|Publication number||US4435614 A|
|Application number||US 06/470,692|
|Publication date||Mar 6, 1984|
|Filing date||Feb 28, 1983|
|Priority date||Feb 28, 1983|
|Publication number||06470692, 470692, US 4435614 A, US 4435614A, US-A-4435614, US4435614 A, US4435614A|
|Inventors||Robert R. McAusland|
|Original Assignee||Advanced Technology Laboratories|
|Export Citation||BiBTeX, EndNote, RefMan|
|Referenced by (21), Classifications (12), Legal Events (5)|
|External Links: USPTO, USPTO Assignment, Espacenet|
The present invention relates to elongated flexible printed circuit board cables. In particular, the invention relates to a method for making elongated, flexible, coaxial cables which are substantially longer than those which have heretofore been available.
Long, flexible printed circuit board (PCB) coax cables are used in a number of applications. Such PCB coax cables are typically printed on or etched from a flexible substrate having an electrically conductive covering, such as copper. The substrate is typically comprised of a polyimide film. One such substrate is comprised of Dupont's Kapton brand polyimide film. In particular, such PCB coax cables are used in connection with ultrasound transducers, such as linear and phased array transducers, which have upwards of 64 elements, each of which must be connected to signal processor and display electronics by a coaxial, controlled impedence cable.
In order to keep cable size, weight, and stiffness to a minimum, very small coaxial wires have been developed. These coaxial wires typically have center conductors of 36 AWG or smaller. Consequently, they are very expensive to manufacture and to terminate. This is particularly true when such cables are used to connect to an ultrasound transducer in a scanhead where space is at a premium. Heretofore, the major part of the manufacturing cost of the scanhead utilizing a linear or phased array transducer has been in the cable and in its terminations.
A possible approach to eliminating the expense associated with attaching coaxial cables to an ultrasound transducer is to use flexible, PCB coax cables. Unfortunately, heretofore such flexible PCB coax cables have been limited in length to approximately 24 inches as a result of the manufacturing processes and equipment used to make them. In order to successfully utilize such cables in connection with ultrasound transducers, it is necessary for the cables to be approximately 6 to 8 feet long. Heretofore, no such cables were available.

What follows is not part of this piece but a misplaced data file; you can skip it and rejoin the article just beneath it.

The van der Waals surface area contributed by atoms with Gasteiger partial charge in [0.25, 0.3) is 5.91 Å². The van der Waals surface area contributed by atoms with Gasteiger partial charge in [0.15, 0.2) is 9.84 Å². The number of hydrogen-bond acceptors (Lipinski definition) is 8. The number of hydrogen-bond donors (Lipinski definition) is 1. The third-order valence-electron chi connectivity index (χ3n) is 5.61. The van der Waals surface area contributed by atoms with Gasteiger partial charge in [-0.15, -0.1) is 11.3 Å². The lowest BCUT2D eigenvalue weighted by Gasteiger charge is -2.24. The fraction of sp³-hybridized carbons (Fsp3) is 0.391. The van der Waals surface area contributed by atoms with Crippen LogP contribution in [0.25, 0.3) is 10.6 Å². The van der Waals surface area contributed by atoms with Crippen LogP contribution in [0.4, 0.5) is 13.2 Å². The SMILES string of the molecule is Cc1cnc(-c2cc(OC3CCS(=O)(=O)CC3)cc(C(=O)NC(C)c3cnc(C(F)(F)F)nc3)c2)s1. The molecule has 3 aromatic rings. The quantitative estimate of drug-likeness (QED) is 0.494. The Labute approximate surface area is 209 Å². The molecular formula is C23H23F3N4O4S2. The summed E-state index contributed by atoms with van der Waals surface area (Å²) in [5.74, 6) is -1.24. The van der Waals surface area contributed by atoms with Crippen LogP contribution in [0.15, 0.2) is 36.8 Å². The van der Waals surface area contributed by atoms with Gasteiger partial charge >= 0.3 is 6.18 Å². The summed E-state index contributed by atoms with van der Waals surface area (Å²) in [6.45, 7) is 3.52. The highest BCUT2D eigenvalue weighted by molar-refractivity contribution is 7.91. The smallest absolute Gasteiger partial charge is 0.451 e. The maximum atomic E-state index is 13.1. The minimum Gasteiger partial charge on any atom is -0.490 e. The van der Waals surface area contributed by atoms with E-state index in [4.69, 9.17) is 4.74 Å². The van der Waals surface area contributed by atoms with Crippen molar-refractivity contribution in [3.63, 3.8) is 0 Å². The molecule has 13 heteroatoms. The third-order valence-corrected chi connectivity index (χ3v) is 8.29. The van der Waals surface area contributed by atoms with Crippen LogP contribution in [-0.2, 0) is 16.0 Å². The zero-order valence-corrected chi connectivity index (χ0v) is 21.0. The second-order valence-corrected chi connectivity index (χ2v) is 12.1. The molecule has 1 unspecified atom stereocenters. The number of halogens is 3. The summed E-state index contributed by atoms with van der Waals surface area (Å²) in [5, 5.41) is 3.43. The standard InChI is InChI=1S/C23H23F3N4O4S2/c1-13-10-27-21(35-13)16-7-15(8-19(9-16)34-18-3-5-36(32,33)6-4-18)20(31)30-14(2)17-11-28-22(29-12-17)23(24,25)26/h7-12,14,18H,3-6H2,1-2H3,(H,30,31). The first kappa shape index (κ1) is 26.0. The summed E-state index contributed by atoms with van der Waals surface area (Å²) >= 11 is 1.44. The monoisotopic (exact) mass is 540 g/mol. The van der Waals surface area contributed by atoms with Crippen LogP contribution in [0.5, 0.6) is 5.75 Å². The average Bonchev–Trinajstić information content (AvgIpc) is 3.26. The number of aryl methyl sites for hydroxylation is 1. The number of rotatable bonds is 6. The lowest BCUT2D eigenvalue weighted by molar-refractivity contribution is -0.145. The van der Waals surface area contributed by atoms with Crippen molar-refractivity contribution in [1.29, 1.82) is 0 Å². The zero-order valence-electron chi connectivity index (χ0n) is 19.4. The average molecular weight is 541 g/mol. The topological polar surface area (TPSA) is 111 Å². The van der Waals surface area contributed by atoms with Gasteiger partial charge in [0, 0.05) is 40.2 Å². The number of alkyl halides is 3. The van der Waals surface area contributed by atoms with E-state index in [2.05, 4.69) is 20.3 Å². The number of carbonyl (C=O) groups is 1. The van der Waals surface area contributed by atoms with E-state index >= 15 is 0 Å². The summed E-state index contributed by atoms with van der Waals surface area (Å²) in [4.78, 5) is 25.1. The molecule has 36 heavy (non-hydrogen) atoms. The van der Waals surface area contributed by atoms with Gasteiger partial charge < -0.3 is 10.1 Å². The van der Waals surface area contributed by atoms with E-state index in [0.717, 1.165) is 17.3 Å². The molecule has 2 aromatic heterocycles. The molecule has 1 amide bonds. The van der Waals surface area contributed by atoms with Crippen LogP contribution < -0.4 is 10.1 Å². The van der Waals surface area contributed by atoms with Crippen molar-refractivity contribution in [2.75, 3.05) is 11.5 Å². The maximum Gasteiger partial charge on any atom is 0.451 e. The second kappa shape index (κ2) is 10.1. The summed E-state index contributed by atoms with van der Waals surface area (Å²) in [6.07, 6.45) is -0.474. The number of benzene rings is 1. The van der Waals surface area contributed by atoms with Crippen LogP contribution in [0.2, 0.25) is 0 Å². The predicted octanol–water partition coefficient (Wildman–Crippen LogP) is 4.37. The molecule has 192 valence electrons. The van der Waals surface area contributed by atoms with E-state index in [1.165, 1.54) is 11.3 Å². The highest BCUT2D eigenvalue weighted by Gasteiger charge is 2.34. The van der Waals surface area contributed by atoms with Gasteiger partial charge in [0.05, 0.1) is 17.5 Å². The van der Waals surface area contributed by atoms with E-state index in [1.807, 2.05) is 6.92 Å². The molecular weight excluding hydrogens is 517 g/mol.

In accordance with the present invention, an improved method for laying out and manufacturing flexible PCB coax cables is described. Utilizing the present invention, it is possible to make long PCB coax (i.e. ground and signal) cables on existing flexible PCB production equipment.
The long, flexible printed circuit board cable of the present invention comprises a pattern of cables on a flexible substrate. The pattern includes at least two substantially parallel, elongated sections joined by a perpendicular connecting section. This is a fold through one of the elongated sections on a fold line which is substantially perpendicular to the slit, and there is another fold through the connecting section along a second fold line substantially perpendicular to the first fold line. The second fold line is substantially aligned with the slit.
In accordance with the invention, the method of making a long, flexible printed circuit board cable comprises first forming a pattern of cables on a flexible substrate. The pattern must have at least two substantially parallel, elongated sections which are joined by a perpendicular connecting section. A fold is made through one of the elongated sections on a fold line which is substantially perpendicular to the slit separating the elongated sections. Then another fold is made through the connecting section along a second fold line which is substantially perpendicular to the first fold line and which is substantially aligned with the slit. The folded portions are then preferably glued to hold them in the appropriate position.
FIG. 1 shows a flexible PCB which is slit in accordance with the present invention in order to form a continuous cable; and
FIGS. 2-4 illustrates the steps used to convert the pattern of FIG. 1 into a long, flexible PCB coax cable.
Referring to FIG. 1, a pattern 10 of the type used in the preferred embodiment of the present invention for manufacturing long, continuous, flexible PCB coax cable is illustrated. In the center of the pattern 10 there is an opening 12 corresponding to the location where an ultrasound transducer will ultimately be mounted. A series of lines 14, corresponding to the coax cables are illustrated in the area of the transducer mounting location 12. In order to prevent obscuring the present invention, these lines 14, are not illustrated over the remainder of the pattern 10, although they are actually present.
The pattern 10 is printed over an area which corresponds to that which is within present manufacturing capabilities. The pattern 10 includes a number of slits 16 each of which preferably ends with a circular opening 18, which acts as a stress relief point. In the present embodiment of the invention, four different sections of flexible PCB coax cable end, respectively, in termination pads 20, 22, 24, 26. These correspond to four groups of cables 14 which extend between the pads 20-26 and the transducer mounting location 12. While this particular configuration is used to illutrate the invention, it will be understood by those skilled in the art that a greater or lesser number of groups of elongated, flexible PCB coax cables 14 could be manufactured without departing from the present invention.